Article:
Often, the best way to draw deer to a single central location, especially if you have deer living on your property, is to plant and till your own cheap and effective food plot.
Food plots can serve many purposes for nearby whitetail populations, all of which are good. Not only can food plots function perfectly as a means for trapping a deer in your sights, but they can also help assure that the deer on your property are healthy and well-fed, in turn assuring that those deer choose to stay on your property for the foreseeable future.
However, "planting and tilling a new food plot" is easier said than done.
While inexperienced planters view food plot creation as little more than throwing a few seeds in the ground and watching as they grow, the actual process is significantly more work-intensive - as well as significantly more expensive - than that.
Luckily, maintaining a decent food plot is not impossible to do on a small budget or with limited resources. You may need to ask for some favors along the way, but with some ingenuity and innovation, you can get the job done and then watch as the deer flock to the feeding frenzy.
Let's start with scope and equipment: while some of the most effective food plots are sprawling, multi-acre set-ups, not everyone is going to have the land to spare for that or the resources to maintain it.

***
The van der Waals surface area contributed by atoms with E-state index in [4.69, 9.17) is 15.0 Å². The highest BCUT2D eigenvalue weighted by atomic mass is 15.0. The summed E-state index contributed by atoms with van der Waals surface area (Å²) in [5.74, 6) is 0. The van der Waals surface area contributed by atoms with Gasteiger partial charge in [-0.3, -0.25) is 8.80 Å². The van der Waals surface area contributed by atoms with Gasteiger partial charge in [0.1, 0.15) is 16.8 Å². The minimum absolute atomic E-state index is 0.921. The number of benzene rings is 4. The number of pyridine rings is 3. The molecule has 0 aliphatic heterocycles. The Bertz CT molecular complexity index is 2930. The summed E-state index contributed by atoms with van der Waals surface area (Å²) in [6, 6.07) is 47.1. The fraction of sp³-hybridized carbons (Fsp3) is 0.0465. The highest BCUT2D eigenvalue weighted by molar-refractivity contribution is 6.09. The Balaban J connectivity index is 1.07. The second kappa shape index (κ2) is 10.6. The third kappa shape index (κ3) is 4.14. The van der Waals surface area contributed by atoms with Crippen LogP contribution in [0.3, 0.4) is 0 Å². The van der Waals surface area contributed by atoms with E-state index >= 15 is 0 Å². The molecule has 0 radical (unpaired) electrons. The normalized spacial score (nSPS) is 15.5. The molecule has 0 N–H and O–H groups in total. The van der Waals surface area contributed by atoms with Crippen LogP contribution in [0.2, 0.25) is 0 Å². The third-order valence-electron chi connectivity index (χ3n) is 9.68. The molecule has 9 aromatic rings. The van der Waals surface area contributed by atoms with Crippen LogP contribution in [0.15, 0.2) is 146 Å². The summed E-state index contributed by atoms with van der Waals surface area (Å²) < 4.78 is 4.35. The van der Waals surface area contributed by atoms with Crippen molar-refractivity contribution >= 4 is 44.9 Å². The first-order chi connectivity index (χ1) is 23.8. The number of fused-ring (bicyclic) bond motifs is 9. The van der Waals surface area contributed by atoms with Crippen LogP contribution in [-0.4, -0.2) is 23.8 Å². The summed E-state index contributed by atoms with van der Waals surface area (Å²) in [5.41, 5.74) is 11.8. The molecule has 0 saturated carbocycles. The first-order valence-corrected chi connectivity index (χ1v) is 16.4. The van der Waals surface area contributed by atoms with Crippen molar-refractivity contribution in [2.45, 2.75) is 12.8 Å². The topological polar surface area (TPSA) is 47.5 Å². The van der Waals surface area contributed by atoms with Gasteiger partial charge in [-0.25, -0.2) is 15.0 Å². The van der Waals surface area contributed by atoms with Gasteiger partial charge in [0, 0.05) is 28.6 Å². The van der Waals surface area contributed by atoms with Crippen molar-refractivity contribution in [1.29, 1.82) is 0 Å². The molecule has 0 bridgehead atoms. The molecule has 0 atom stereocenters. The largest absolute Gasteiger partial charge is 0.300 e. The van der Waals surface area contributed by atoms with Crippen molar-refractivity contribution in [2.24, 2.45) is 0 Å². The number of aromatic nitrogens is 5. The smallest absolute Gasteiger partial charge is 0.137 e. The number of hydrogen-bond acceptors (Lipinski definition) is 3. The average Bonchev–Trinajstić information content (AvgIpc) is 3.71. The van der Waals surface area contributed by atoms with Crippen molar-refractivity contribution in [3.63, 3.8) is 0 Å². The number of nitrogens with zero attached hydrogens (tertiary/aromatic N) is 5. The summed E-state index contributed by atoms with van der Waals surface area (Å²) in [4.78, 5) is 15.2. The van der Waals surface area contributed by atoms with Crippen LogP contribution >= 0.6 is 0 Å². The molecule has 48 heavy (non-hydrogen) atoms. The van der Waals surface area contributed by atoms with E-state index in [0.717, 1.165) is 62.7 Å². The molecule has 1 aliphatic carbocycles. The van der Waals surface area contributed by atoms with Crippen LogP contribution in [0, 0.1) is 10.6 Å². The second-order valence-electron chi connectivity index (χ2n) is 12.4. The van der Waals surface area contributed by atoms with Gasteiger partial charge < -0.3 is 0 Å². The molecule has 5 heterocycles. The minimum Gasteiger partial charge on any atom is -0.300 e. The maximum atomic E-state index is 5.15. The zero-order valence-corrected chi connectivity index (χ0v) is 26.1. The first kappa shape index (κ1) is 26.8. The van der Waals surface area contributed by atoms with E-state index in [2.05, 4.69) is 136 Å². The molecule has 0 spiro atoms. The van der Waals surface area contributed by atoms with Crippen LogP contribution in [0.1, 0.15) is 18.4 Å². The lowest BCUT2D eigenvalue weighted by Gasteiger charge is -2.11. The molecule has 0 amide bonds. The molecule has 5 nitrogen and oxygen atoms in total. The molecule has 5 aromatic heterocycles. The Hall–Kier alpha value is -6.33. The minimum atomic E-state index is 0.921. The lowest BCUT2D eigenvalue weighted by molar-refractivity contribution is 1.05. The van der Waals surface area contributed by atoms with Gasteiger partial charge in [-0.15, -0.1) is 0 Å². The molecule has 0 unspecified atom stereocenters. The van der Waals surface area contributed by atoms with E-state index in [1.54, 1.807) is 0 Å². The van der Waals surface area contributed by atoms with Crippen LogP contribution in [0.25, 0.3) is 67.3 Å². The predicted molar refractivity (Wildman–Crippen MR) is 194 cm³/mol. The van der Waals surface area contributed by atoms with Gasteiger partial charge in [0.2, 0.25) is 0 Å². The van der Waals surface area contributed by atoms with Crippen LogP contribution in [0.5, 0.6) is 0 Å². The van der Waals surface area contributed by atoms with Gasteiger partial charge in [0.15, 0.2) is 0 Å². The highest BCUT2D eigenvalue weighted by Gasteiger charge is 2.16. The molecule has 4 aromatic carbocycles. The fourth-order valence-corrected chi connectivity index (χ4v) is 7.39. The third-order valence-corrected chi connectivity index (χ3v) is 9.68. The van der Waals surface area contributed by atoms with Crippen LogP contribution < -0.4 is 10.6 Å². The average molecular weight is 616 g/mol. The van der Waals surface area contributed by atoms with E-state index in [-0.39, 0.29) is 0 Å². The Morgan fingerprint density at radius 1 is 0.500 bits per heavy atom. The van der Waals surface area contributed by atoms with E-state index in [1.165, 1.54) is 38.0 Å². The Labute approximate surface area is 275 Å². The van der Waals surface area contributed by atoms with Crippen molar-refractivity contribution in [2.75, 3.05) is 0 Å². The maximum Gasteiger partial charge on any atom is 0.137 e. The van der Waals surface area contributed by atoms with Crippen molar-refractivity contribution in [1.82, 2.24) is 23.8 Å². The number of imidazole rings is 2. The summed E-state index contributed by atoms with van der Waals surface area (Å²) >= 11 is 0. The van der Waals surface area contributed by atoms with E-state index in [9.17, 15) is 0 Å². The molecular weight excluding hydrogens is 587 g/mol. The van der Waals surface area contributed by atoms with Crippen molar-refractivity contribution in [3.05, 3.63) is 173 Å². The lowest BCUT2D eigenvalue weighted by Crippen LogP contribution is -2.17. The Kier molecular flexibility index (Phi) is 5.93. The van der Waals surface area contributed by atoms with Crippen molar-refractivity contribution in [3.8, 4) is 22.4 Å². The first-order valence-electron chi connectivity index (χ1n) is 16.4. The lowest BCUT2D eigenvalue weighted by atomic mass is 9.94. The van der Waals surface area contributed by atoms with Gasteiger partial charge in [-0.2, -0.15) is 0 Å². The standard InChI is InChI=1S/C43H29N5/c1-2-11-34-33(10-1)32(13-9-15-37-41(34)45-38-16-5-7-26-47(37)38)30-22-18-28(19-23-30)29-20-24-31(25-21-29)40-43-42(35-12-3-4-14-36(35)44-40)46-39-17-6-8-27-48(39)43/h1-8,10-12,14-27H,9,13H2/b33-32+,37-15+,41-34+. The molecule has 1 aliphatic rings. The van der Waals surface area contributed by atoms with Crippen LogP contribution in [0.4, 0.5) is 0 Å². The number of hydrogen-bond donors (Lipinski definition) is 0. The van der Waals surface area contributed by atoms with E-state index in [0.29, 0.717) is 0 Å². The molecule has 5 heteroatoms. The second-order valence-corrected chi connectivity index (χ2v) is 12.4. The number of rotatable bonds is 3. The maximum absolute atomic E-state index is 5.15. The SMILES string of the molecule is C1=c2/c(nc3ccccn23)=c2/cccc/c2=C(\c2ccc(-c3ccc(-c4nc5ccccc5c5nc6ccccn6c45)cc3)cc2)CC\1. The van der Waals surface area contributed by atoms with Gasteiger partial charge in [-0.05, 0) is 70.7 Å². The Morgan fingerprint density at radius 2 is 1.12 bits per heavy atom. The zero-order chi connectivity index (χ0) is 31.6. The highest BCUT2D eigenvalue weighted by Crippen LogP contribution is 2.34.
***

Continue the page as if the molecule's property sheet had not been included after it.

If this is your first food plot, stick to a single rule for success: start small. Restrict yourself to an acre or less, pick a crop to plant - Google around for different arguments on which crops are best for drawing deer in your area - and then determine your target budget for the project. This budget may change along the way - unless it can't and you only have so much money to spare - but it will help you to decide which equipment you can afford for tilling and maintaining your new crop.
As you start work on your food plot, you may be envisioning expensive farm equipment as something you will need to be successful. In reality, you don't need a full-sized tractor to till your food plot, especially if you are sticking to a small acreage.
If you or a friend has an ATV, you can purchase attachments for tilling or weed spraying, and the vehicle can become your own compact tractor. If ATVs are out of the question, you can also work with a push rototiller to turn up the soil of your plot, or if your budget is especially narrow, a high-quality gardening rake. These methods are certainly not as efficient or sexy as an ATV or tractor, but they get the job done.
One of the keys to making sure your food plot gets return customers from the local deer herd is assuring that the plot is purely stocked with the crop they want to eat. This means making sure you don't have weed growth breaking up the plot or suffocating your actual crop.
You can purchase manual backpack sprayers from your local outdoor store and then use them to distribute weed killer to your crop.
Whatever equipment you decide on using, and whatever your budget may be, the hope is for you to establish a go-to plot of food for deer in your area. Think of a food plot as a more sophisticated feeder, and one that is legal in every state.
With these basic instructions and the motivation to bring in the bucks, you'll be establishing a food plot sure to attract the kind of trophies you've been dreaming of during the off-season.